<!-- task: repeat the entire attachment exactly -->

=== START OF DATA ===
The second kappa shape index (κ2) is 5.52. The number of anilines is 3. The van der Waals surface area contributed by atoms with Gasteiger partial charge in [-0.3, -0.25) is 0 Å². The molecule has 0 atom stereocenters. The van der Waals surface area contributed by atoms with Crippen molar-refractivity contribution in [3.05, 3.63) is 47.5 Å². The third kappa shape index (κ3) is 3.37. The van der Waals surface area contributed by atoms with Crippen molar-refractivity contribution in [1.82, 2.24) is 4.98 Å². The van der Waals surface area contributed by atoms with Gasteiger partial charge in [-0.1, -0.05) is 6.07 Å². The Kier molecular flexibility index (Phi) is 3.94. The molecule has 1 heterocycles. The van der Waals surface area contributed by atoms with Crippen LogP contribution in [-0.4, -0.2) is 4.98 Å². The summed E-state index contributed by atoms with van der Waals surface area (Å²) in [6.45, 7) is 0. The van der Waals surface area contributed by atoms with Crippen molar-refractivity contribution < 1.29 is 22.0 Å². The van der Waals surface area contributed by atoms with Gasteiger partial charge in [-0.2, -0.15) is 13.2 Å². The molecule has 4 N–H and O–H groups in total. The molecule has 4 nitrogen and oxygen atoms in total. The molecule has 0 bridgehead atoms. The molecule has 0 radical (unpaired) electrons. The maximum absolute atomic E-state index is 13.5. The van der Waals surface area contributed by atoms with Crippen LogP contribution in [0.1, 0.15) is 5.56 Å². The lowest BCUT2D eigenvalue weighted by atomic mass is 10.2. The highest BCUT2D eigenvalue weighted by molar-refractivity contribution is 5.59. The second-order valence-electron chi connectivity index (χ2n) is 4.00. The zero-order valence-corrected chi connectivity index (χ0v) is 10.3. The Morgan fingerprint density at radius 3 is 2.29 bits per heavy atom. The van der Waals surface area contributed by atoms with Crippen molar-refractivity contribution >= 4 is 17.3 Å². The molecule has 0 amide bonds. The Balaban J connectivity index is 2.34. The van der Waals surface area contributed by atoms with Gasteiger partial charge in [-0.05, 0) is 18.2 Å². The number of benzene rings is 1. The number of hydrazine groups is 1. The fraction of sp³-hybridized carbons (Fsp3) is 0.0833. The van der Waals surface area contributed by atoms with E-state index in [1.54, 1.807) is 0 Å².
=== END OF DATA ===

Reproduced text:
The second kappa shape index (κ2) is 5.52. The number of anilines is 3. The van der Waals surface area contributed by atoms with Gasteiger partial charge in [-0.3, -0.25) is 0 Å². The molecule has 0 atom stereocenters. The van der Waals surface area contributed by atoms with Crippen molar-refractivity contribution in [3.05, 3.63) is 47.5 Å². The third kappa shape index (κ3) is 3.37. The van der Waals surface area contributed by atoms with Crippen molar-refractivity contribution in [1.82, 2.24) is 4.98 Å². The van der Waals surface area contributed by atoms with Gasteiger partial charge in [-0.1, -0.05) is 6.07 Å². The Kier molecular flexibility index (Phi) is 3.94. The molecule has 1 heterocycles. The van der Waals surface area contributed by atoms with Crippen LogP contribution in [-0.4, -0.2) is 4.98 Å². The summed E-state index contributed by atoms with van der Waals surface area (Å²) in [6.45, 7) is 0. The van der Waals surface area contributed by atoms with Crippen molar-refractivity contribution < 1.29 is 22.0 Å². The van der Waals surface area contributed by atoms with Gasteiger partial charge in [-0.2, -0.15) is 13.2 Å². The molecule has 4 N–H and O–H groups in total. The molecule has 4 nitrogen and oxygen atoms in total. The molecule has 0 bridgehead atoms. The molecule has 0 radical (unpaired) electrons. The maximum absolute atomic E-state index is 13.5. The van der Waals surface area contributed by atoms with Crippen LogP contribution in [0.1, 0.15) is 5.56 Å². The lowest BCUT2D eigenvalue weighted by atomic mass is 10.2. The highest BCUT2D eigenvalue weighted by molar-refractivity contribution is 5.59. The second-order valence-electron chi connectivity index (χ2n) is 4.00. The zero-order valence-corrected chi connectivity index (χ0v) is 10.3. The Morgan fingerprint density at radius 3 is 2.29 bits per heavy atom. The van der Waals surface area contributed by atoms with Crippen molar-refractivity contribution >= 4 is 17.3 Å². The molecule has 0 amide bonds. The Balaban J connectivity index is 2.34. The van der Waals surface area contributed by atoms with Gasteiger partial charge in [-0.05, 0) is 18.2 Å². The number of benzene rings is 1. The number of hydrazine groups is 1. The fraction of sp³-hybridized carbons (Fsp3) is 0.0833. The van der Waals surface area contributed by atoms with E-state index in [1.54, 1.807) is 0 Å².